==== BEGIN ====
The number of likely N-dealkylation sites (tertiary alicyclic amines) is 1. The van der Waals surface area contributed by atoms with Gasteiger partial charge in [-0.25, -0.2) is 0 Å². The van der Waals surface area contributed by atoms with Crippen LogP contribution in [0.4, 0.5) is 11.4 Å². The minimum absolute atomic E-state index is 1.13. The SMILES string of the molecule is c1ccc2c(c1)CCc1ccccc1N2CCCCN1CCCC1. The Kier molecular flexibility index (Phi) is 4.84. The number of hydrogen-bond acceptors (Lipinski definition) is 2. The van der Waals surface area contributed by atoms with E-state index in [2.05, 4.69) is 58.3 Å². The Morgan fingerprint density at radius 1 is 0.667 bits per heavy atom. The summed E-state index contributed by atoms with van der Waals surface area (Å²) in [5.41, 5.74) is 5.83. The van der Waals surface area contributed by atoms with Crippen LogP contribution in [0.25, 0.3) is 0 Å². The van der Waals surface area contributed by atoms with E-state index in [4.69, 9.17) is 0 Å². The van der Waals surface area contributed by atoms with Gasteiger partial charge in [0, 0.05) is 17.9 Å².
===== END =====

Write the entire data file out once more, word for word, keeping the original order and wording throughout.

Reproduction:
The number of likely N-dealkylation sites (tertiary alicyclic amines) is 1. The van der Waals surface area contributed by atoms with Gasteiger partial charge in [-0.25, -0.2) is 0 Å². The van der Waals surface area contributed by atoms with Crippen LogP contribution in [0.4, 0.5) is 11.4 Å². The minimum absolute atomic E-state index is 1.13. The SMILES string of the molecule is c1ccc2c(c1)CCc1ccccc1N2CCCCN1CCCC1. The Kier molecular flexibility index (Phi) is 4.84. The number of hydrogen-bond acceptors (Lipinski definition) is 2. The van der Waals surface area contributed by atoms with E-state index in [2.05, 4.69) is 58.3 Å². The Morgan fingerprint density at radius 1 is 0.667 bits per heavy atom. The summed E-state index contributed by atoms with van der Waals surface area (Å²) in [5.41, 5.74) is 5.83. The van der Waals surface area contributed by atoms with Crippen LogP contribution in [0.25, 0.3) is 0 Å². The van der Waals surface area contributed by atoms with E-state index in [4.69, 9.17) is 0 Å². The van der Waals surface area contributed by atoms with Gasteiger partial charge in [0, 0.05) is 17.9 Å².